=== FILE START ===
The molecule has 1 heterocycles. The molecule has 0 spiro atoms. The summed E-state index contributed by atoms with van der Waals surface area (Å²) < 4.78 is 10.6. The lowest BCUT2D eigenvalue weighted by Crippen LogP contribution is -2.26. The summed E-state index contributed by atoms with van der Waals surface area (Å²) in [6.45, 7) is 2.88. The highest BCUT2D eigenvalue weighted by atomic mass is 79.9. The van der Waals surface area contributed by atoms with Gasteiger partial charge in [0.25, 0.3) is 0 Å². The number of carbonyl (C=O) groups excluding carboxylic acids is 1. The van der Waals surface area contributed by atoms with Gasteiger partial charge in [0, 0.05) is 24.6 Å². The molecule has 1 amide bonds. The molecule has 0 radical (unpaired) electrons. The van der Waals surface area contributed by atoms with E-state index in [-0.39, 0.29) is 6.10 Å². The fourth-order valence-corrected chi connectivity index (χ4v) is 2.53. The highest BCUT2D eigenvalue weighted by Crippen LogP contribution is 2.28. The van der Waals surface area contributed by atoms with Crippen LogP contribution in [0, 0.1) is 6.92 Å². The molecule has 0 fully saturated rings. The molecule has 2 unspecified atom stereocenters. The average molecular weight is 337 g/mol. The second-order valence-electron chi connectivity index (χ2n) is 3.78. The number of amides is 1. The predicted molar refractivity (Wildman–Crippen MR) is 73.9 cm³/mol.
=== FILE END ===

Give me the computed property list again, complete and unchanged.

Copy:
The molecule has 1 heterocycles. The molecule has 0 spiro atoms. The summed E-state index contributed by atoms with van der Waals surface area (Å²) < 4.78 is 10.6. The lowest BCUT2D eigenvalue weighted by Crippen LogP contribution is -2.26. The summed E-state index contributed by atoms with van der Waals surface area (Å²) in [6.45, 7) is 2.88. The highest BCUT2D eigenvalue weighted by atomic mass is 79.9. The van der Waals surface area contributed by atoms with Gasteiger partial charge in [0.25, 0.3) is 0 Å². The number of carbonyl (C=O) groups excluding carboxylic acids is 1. The van der Waals surface area contributed by atoms with Gasteiger partial charge in [0, 0.05) is 24.6 Å². The molecule has 1 amide bonds. The molecule has 0 radical (unpaired) electrons. The van der Waals surface area contributed by atoms with E-state index in [-0.39, 0.29) is 6.10 Å². The fourth-order valence-corrected chi connectivity index (χ4v) is 2.53. The highest BCUT2D eigenvalue weighted by Crippen LogP contribution is 2.28. The van der Waals surface area contributed by atoms with Crippen LogP contribution in [0, 0.1) is 6.92 Å². The molecule has 0 fully saturated rings. The molecule has 2 unspecified atom stereocenters. The average molecular weight is 337 g/mol. The second-order valence-electron chi connectivity index (χ2n) is 3.78. The number of amides is 1. The predicted molar refractivity (Wildman–Crippen MR) is 73.9 cm³/mol.